CPT-55806 Introduction in Philosophy

Course

Credits 6.00

Teaching methodContact hours
Individual Paper1
Lecture24
Tutorial12
Course coordinator(s)dr. V Blok
Lecturer(s)dr. V Blok
Examiner(s)dr. V Blok

Language of instruction:

NL

Continuation courses:

Specialization courses in Philosophy and Biology, Philosophy of Science, Philosophy and Ethics of Public Health, Management, Economy and Consumer Studies etc.

Contents:

Philosophy is the study of the fundamental nature of reality, human existence, and our knowledge thereof. Philosophers ask what is...? questions, for instance what is the nature of human being, how can I have knowledge about the world, what is the good life etc. Throughout the history of philosophy, different answers to these questions are provided. Eminent philosophers provided definitions and conceptualizations of the basic concepts that we self-evidently use in our daily and professional lives, and that structure the way we understand phenomena like human existence and the way we should act in an ethical way. The objective of this course is twofold. First, we consult the tradition of philosophy to see how some of the great names in the history philosophy, like Aristotle and Kant, Nietzsche and Heidegger, answered these questions. Second, we reflect on the nature of philosophical questioning in a systematic way and ask whether there is still room for philosophy in the current age, which is dominated by techno-scientific findings on the one hand and by a culture of personal experiences on the other. Its primary focus is the introduction in the nature of philosophical questioning, and the development of critical and reflexive skills.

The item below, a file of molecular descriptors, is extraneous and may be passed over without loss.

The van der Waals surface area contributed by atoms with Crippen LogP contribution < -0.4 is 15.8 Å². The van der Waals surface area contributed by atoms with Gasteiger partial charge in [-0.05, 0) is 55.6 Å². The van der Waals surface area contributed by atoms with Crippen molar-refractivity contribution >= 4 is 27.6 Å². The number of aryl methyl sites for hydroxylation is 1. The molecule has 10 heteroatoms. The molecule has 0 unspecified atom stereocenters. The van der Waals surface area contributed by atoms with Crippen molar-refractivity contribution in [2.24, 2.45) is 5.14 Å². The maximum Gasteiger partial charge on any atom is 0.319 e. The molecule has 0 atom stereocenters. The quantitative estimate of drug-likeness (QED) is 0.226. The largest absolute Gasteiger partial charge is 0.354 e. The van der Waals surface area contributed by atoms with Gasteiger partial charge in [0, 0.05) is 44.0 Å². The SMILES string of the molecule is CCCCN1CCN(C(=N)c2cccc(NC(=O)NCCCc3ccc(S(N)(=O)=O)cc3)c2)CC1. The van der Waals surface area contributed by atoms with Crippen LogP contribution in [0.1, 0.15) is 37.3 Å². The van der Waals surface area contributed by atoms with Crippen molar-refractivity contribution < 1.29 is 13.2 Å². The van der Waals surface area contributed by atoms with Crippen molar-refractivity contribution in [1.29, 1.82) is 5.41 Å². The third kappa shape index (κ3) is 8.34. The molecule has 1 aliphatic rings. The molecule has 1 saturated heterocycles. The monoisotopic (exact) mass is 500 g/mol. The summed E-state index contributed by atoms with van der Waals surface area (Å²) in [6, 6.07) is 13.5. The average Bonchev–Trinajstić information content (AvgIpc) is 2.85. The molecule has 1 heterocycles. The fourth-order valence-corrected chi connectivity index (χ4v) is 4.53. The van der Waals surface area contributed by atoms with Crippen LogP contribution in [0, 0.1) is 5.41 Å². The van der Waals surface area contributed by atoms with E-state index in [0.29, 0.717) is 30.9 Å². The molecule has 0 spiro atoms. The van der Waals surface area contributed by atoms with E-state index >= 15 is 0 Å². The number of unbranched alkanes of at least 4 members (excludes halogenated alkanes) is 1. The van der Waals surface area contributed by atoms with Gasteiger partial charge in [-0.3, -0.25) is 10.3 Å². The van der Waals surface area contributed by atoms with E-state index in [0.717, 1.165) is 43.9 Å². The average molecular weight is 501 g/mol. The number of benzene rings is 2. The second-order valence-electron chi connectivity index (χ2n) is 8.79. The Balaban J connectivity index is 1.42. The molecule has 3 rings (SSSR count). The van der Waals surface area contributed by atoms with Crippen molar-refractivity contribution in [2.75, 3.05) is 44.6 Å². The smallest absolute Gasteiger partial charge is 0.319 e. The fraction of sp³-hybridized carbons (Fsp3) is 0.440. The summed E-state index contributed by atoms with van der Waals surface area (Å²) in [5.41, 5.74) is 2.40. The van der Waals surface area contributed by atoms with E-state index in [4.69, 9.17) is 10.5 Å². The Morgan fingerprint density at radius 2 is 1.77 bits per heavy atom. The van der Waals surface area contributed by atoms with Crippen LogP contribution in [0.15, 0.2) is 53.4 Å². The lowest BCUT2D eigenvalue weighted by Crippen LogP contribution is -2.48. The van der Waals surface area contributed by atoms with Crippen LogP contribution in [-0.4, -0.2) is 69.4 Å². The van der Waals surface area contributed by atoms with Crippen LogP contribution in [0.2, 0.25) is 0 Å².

Learning outcomes:

After successful completion of this course students are expected to be able to:

- understand and explain the philosophies of some of the great names in the history of philosophy;

- understand and explain historical developments in the history of philosophy;

- recognize self-evident answers to what is...? questions in personal and professional life;

- critically reflect on basic concepts regarding the nature of reality, human existence and our knowledge thereo;

- understand and explain the nature of philosophical questioning, in contrast with techno-scientific and personal statements and utterances;

- apply philosophical methods in the critical reflection on basic concepts in philosophy.

Activities:

Lectures, tutorials (close reading of philosophical texts), literature study, practicals (practicing philosophical questioning), individual paper.

Examination:

Individual paper.

Literature:

To be announced.